It's going to depend on what the original judgment says and also on any later modifications.
Oregon law provides child support for a "child attending school," which sounds like what your two younger siblings are going to be. There are certain qualifications: A child attending school must be: (1) 18 or older; (2) under the age of 21; (3) unmarried; (4) a student regularly attending school; (5) has not graduated or reached the date to stop attending classes; (6) has provided written notice of their intent to attend or continue to attend school; (7) the support rights have not been assigned to the state; (8) the child is making satisfactory academic progress as defined by the school that the child attends; and (9) the child has a course load that is no less than one-half of the load that is determined by the school to constitute full-time enrollment. Here's link to ORS 107.108, which is the statute I'm referring to: http://www.oregonlaws.org/ors/107.108
If the child support order was entered or modified under ORS 107.108 (or ORS chapter 25, 108, 109, 110, 125, 416, 419B or 419C), then the order may require either parent, or both of them, to provide for the support or maintenance of a child attending school. Notice I said "may." Your father really needs to sit down with a family law attorney who can go over the current support order and give him specific advice based on his particular facts. All I'm doing here is referencing the general law.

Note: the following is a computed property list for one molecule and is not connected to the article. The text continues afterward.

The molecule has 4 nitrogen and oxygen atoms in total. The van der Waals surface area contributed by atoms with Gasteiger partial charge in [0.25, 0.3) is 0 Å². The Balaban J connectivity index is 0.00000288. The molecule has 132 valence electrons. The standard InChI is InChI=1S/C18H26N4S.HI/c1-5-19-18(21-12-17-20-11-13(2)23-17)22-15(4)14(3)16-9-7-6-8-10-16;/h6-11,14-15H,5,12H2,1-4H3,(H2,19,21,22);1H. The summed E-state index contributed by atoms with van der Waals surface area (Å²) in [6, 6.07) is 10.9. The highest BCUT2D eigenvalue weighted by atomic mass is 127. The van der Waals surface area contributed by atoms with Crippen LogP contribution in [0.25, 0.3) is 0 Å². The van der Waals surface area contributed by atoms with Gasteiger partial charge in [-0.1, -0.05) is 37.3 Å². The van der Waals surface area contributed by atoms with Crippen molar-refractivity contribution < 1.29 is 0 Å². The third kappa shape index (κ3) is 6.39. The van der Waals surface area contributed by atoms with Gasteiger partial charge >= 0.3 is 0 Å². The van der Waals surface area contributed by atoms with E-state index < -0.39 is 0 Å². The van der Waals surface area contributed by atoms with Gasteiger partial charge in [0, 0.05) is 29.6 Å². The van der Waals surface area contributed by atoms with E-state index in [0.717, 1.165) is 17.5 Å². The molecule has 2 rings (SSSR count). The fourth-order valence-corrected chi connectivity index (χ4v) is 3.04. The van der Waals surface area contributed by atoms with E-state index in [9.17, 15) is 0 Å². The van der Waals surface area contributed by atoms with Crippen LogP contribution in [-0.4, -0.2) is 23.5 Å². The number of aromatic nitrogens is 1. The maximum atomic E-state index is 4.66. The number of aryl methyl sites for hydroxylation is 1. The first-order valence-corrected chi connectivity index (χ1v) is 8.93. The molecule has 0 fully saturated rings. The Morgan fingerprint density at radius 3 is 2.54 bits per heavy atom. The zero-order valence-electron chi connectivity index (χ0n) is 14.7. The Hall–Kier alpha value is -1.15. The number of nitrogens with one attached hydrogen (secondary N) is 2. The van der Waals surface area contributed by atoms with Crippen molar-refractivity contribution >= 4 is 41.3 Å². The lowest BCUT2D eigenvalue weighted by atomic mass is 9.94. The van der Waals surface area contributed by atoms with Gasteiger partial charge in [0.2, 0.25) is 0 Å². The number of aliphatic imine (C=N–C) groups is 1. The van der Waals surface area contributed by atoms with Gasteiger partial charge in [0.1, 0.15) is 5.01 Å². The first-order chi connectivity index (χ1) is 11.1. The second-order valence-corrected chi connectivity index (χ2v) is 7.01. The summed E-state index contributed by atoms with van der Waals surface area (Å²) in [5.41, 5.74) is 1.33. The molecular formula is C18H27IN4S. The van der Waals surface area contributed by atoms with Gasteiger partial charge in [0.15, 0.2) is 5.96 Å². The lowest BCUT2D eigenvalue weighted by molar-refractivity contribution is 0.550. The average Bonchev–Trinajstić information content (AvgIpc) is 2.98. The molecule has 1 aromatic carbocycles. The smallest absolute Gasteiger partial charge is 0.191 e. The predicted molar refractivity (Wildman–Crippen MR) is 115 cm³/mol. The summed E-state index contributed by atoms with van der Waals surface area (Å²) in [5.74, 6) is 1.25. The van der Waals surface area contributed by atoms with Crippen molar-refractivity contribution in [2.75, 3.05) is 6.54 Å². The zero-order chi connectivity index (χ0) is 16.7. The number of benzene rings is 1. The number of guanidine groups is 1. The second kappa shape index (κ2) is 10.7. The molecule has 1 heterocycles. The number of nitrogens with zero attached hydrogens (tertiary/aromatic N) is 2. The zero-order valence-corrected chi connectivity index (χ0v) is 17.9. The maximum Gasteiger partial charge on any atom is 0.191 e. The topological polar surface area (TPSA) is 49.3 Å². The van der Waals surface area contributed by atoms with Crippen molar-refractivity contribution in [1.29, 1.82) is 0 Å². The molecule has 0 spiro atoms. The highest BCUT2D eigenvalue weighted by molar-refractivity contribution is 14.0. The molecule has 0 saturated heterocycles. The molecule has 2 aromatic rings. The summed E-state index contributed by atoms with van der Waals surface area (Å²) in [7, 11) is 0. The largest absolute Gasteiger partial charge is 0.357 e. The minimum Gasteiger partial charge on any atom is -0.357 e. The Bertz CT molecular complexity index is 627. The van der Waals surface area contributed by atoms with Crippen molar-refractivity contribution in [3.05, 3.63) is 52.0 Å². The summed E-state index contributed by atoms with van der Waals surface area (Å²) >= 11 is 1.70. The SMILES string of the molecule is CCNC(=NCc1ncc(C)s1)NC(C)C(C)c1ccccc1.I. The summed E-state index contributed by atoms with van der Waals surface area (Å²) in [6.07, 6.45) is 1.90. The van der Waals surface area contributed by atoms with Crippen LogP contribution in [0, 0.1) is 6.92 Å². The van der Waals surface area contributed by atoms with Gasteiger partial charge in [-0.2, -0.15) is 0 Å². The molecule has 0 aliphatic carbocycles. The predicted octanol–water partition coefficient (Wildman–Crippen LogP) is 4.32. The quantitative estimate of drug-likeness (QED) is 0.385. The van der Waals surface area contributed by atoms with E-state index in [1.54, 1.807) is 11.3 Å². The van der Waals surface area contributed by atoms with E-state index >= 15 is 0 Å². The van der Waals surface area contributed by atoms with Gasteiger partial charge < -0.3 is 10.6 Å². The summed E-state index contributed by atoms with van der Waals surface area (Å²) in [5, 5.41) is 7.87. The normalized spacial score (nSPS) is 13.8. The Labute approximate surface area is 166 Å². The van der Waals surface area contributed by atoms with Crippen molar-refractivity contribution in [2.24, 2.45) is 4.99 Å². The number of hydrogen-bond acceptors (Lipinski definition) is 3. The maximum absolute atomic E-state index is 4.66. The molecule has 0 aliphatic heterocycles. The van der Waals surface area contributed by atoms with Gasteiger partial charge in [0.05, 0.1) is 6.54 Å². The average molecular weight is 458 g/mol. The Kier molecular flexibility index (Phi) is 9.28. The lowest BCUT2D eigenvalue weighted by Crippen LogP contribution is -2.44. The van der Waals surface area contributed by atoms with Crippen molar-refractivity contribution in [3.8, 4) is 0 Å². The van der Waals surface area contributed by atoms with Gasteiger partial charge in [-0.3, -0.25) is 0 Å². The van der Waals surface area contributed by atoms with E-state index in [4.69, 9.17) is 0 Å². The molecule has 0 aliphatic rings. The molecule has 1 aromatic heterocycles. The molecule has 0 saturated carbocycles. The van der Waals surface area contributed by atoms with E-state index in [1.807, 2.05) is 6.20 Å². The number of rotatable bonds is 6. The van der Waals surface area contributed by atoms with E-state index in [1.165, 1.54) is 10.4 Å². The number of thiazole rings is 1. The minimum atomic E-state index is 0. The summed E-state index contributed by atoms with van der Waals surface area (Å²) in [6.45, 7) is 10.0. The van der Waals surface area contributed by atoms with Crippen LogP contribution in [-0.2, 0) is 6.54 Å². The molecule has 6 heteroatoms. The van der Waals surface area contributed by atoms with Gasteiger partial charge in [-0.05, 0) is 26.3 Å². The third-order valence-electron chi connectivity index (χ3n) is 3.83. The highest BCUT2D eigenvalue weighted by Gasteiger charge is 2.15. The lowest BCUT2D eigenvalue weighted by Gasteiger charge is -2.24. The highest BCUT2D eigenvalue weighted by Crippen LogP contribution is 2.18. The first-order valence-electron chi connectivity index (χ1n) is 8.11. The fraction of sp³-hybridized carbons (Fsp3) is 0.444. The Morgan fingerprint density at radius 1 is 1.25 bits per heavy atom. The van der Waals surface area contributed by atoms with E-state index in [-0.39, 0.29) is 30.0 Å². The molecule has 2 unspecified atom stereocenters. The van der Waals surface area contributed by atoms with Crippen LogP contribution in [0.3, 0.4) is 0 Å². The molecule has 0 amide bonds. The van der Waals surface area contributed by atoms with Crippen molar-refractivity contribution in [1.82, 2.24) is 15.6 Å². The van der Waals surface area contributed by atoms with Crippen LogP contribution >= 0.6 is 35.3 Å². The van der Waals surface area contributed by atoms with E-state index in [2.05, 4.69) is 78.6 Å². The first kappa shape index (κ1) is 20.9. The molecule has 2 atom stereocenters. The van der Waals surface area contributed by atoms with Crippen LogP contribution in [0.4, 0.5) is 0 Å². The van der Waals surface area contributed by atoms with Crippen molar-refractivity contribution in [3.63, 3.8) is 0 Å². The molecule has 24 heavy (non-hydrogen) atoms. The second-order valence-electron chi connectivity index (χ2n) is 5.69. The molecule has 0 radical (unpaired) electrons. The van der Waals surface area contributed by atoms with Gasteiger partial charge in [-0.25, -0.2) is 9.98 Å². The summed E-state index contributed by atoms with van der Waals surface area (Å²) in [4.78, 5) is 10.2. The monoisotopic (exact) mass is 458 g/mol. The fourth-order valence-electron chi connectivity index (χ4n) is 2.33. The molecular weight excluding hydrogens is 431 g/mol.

If the mother is using the support money to pay off her credit cards and car, the "child attending school" statute might actually help your father because of ORS 107.108(5) which says: "If a support order provides for the support or maintenance of a child attending school and the child qualifies as a child attending school, unless good cause is found for the distribution of the payment to be made in some other manner, support shall be distributed to the child if services are being provided under ORS 25.080 (Entity primarily responsible for support enforcement services) or shall be paid directly to the child if those services are not being provided." This means that the money doesn't go through Mom anymore and she cannot take it for her personal use.
Also, your father were to set up a higher education savings plan for the childs continued education (meaning a "a tax-advantaged account established by a parent on behalf of a child for the purpose of paying qualified higher education expenses of the child at eligible educational institutions"), then the court may order payment in accordance with the plan instead of ordering support that would otherwise be distributed or paid directly to the child.
Another thing that your father needs to know is that unmarried children between 18 and 21 years old are necessary parties that must be given notice of any proceeding to modify support.
Here are a couple of helpful links that provide additional information:
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If you are married and living outside of the home, it is not likely that you father will have to continue paying child support for you. He may still be obligated to pay for some school, but the resources provided earlier should help you track this down. It sounds like your father just needs to know what is going on. If you are not receiving money he is sending for your schooling, then he should no so that he can work on changing the situation. He would probably be well served to consult with an attorney about modifying his payments.
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